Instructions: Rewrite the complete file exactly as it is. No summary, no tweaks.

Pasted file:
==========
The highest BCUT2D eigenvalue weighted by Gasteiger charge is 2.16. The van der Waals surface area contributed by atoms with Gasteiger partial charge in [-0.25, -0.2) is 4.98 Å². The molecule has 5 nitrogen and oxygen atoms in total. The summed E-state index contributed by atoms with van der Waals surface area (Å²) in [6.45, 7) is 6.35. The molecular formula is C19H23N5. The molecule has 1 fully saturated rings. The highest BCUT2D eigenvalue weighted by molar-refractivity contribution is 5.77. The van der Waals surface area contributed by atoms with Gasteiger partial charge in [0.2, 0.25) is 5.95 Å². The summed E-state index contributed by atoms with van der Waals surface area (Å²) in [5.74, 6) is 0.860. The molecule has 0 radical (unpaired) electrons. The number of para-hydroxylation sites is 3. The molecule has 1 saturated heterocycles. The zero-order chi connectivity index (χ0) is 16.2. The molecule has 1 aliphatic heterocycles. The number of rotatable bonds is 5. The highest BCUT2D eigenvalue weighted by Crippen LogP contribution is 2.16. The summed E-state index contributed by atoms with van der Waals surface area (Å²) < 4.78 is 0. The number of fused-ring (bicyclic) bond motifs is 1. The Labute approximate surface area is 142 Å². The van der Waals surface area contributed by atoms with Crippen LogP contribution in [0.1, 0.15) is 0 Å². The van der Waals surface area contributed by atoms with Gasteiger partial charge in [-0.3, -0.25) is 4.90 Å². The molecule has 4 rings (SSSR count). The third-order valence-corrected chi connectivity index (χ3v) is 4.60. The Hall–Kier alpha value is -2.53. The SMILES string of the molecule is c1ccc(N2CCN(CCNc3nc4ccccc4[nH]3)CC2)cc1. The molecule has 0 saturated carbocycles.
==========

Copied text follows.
The highest BCUT2D eigenvalue weighted by Gasteiger charge is 2.16. The van der Waals surface area contributed by atoms with Gasteiger partial charge in [-0.25, -0.2) is 4.98 Å². The molecule has 5 nitrogen and oxygen atoms in total. The summed E-state index contributed by atoms with van der Waals surface area (Å²) in [6.45, 7) is 6.35. The molecular formula is C19H23N5. The molecule has 1 fully saturated rings. The highest BCUT2D eigenvalue weighted by molar-refractivity contribution is 5.77. The van der Waals surface area contributed by atoms with Gasteiger partial charge in [0.2, 0.25) is 5.95 Å². The summed E-state index contributed by atoms with van der Waals surface area (Å²) in [5.74, 6) is 0.860. The molecule has 0 radical (unpaired) electrons. The number of para-hydroxylation sites is 3. The molecule has 1 saturated heterocycles. The zero-order chi connectivity index (χ0) is 16.2. The molecule has 1 aliphatic heterocycles. The number of rotatable bonds is 5. The highest BCUT2D eigenvalue weighted by Crippen LogP contribution is 2.16. The summed E-state index contributed by atoms with van der Waals surface area (Å²) < 4.78 is 0. The number of fused-ring (bicyclic) bond motifs is 1. The Labute approximate surface area is 142 Å². The van der Waals surface area contributed by atoms with Crippen LogP contribution in [0.1, 0.15) is 0 Å². The van der Waals surface area contributed by atoms with Gasteiger partial charge in [-0.3, -0.25) is 4.90 Å². The molecule has 4 rings (SSSR count). The third-order valence-corrected chi connectivity index (χ3v) is 4.60. The Hall–Kier alpha value is -2.53. The SMILES string of the molecule is c1ccc(N2CCN(CCNc3nc4ccccc4[nH]3)CC2)cc1. The molecule has 0 saturated carbocycles.